by Nicholas Millet, Project Coordinator
Refugee Education Chios has been through many transitions and changes since its inception last year, and our high school in particular has seen hundreds of students from ages 12–20 years old pass through it in the last nine months. It has often been very difficult to develop a strong school community within this emergency setting, as both our volunteers and students have been somewhat transient.
However, over the last three-four months we have really witnessed a sea-change in the culture and community surrounding our high school. This was no more obvious than last Saturday night when we opened the doors of our high school to the local community. Our students were standing proud in the space they belonged to and owned, showcasing their work to local Greeks and NGO workers. I don’t believe that we would have had this type of thriving community style atmosphere six months ago, and so I found myself reflecting as to what was the magic formula that got us to this point.
There are three factors in particular that I believe have transitioned our project from a learning centre to a thriving school community that boasts life, purpose and strength. Firstly, are team is made up of mostly long term volunteers (3–6 months) or old volunteers returning, secondly the structure has changed and the content more adapted to the needs of our students, and thirdly we are increasing the contact time between teachers and students especially during a more difficult period on the island.
1. Long term volunteers
Whilst most volunteers only plan to stay for one month, we find that many end up delaying their flights or returning very quickly back to the Island. The project is undoubtedly addictive. Volunteers from day one are able to make a material difference in this complex humanitarian crisis as well as work in a team that is open to new ideas regardless of an individual’s background. For us, the benefit of long term volunteers is very clear. Firstly, we can develop our team and retain the skill set over a much longer period of time, secondly we can develop more long term projects and thirdly and arguably most importantly there is less disruption in the school life of our students. All three factors have helped to foster a creative, loving and more stable environment for our teenagers to study in and feel part of.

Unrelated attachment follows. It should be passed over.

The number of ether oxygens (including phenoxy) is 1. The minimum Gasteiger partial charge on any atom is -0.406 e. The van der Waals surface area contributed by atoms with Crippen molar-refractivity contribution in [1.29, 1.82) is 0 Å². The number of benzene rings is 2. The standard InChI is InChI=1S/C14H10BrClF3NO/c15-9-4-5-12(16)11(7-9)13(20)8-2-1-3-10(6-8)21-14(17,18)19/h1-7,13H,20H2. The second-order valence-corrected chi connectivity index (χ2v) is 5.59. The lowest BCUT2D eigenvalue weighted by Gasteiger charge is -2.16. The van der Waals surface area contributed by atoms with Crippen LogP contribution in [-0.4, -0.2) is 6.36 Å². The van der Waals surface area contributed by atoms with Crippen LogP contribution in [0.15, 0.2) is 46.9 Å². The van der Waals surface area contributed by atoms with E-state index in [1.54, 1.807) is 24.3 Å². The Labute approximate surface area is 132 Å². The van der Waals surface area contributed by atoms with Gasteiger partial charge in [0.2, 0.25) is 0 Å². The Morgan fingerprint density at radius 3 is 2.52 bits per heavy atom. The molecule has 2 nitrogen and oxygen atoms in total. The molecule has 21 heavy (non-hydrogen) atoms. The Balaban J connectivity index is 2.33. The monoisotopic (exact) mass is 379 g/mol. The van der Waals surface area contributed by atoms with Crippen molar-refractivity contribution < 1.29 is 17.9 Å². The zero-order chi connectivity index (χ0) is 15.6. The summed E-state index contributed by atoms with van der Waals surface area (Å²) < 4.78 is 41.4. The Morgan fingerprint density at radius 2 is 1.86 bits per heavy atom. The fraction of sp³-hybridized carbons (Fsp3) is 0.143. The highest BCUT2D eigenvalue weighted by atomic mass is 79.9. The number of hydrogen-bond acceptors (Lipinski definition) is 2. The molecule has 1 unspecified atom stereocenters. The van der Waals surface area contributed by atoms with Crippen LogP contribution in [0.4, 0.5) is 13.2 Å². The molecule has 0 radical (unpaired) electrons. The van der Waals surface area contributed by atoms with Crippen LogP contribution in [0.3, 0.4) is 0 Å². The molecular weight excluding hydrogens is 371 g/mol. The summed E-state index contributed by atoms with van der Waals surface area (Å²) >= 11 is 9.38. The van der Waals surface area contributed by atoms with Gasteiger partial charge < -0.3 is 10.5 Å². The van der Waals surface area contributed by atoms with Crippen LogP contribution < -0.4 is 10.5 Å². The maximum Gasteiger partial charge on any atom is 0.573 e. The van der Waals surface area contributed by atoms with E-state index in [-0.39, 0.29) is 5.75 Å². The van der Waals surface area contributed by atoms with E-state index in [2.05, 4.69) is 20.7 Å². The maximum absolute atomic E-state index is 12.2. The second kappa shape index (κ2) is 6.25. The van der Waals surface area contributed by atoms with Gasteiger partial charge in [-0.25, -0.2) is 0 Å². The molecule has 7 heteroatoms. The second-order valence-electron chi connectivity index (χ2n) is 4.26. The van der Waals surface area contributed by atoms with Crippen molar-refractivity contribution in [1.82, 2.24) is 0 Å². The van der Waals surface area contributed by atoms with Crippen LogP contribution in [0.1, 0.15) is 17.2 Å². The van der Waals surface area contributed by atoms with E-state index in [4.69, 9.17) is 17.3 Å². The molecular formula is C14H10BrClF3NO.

2. Changing the structure and content
Multiple iterations have been made to the school structure and curriculum over the last nine months, and we are always adapting what we do based on feedback and the perceived needs of our students. More recently, we have been offering vocational based learning including an Introduction to Business course, teacher training (training our students on how they can teach their language to foreigners) and most recently a journalism / podcast course. These more practical style lessons focuses more on skills than English level, and with the use of translators make them accessible to any level of English. Subsequently, our school has become a more inclusive environment moving away from separated level based learning.
3. Offering more days
When we first started opening the school up to teenagers, we were only able to provide two half days per week. We are now able to provide three half days of structured learning and two half days of unstructured drop-in style learning where students can either use the computers and tablets available, seek one-to-one help on their own projects or get in some extra English practice with a volunteer. With conditions getting worse on the Island in relation to the asylum process and the threat of deportation, our school has become more than just a function to learn English but a place to escape, forget and develop.
I believe it has been these three factors that have helped inject life into our school. A place where our students feel they belong to, an environment they are protective off and most importantly a place where they can feel like teenagers again.